TLC is an inexpensive chromatography technique used to separate non-volatile mixtures. Samples are applied to a plate (normally glass or plastic) that has been coated with a thin layer of adsorbent material, usually silica gel, aluminium oxide, or cellulose.
After the sample has been applied on the plate, a solvent or solvent mixture is drawn up the plate via capillary action. Because different analytes ascend the TLC plate at different rates, separation is achieved.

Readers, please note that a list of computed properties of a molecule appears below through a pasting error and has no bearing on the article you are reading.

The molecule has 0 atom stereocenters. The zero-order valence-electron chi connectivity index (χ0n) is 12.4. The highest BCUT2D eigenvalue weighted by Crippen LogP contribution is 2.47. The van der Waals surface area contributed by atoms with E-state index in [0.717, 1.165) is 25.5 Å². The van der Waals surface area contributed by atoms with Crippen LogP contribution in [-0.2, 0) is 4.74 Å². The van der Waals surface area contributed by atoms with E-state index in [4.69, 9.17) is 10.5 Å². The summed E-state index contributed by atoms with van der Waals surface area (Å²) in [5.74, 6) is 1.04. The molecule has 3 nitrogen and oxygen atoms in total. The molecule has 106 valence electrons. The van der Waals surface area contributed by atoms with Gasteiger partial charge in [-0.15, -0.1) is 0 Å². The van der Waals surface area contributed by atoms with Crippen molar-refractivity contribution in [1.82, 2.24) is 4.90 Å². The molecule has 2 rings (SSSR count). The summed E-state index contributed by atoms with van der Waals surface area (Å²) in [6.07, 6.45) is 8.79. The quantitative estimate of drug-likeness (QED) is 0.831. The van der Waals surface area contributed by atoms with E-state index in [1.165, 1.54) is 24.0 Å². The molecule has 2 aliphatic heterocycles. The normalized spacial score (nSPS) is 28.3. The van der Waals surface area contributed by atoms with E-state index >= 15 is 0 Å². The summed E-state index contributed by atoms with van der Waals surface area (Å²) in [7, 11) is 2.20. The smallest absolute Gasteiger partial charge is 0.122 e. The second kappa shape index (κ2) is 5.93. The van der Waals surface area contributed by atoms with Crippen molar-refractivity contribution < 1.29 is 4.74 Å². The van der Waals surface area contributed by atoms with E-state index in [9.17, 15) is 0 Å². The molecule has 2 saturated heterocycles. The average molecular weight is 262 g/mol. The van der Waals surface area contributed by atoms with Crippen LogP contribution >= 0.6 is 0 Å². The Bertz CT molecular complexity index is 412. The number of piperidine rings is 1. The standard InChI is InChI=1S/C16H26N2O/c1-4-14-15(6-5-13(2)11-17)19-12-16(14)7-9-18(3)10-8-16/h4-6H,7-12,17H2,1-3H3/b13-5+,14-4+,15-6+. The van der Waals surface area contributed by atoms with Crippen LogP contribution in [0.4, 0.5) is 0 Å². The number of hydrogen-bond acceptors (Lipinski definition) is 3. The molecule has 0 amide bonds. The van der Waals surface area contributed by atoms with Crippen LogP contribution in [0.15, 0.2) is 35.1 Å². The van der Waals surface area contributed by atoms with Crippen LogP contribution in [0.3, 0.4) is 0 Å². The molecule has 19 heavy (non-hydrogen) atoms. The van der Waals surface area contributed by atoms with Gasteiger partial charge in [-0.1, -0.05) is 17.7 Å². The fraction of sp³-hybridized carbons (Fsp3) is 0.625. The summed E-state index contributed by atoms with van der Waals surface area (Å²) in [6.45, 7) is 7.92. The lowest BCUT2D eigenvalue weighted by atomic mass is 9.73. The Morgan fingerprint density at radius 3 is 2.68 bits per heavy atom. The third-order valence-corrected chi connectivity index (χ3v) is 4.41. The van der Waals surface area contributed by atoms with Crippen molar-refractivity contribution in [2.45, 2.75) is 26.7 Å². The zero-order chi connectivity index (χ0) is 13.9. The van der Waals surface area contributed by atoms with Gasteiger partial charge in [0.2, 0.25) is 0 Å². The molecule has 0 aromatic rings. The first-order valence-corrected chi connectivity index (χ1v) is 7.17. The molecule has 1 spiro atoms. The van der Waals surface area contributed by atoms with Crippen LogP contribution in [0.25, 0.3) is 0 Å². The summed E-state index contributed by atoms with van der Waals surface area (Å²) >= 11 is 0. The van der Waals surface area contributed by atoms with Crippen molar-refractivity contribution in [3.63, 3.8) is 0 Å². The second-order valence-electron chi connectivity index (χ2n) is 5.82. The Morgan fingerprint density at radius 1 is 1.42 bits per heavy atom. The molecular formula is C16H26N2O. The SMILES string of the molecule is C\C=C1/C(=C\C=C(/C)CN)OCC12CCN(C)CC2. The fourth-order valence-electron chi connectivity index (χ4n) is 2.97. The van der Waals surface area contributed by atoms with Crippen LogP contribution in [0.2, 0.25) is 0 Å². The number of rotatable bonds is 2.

After the experiment, the spots are visualized. Often this can be done simply by projecting ultraviolet light onto the sheet; the sheets are treated with a phosphor, and dark spots appear on the sheet where compounds absorb the light impinging on a certain area. Chemical derivitizaton can also be used to visualize spots; anisaldehyde, for example, forms colored adducts with many compounds, and sulfuric acid will char most organic compounds, leaving a dark spot on the sheet.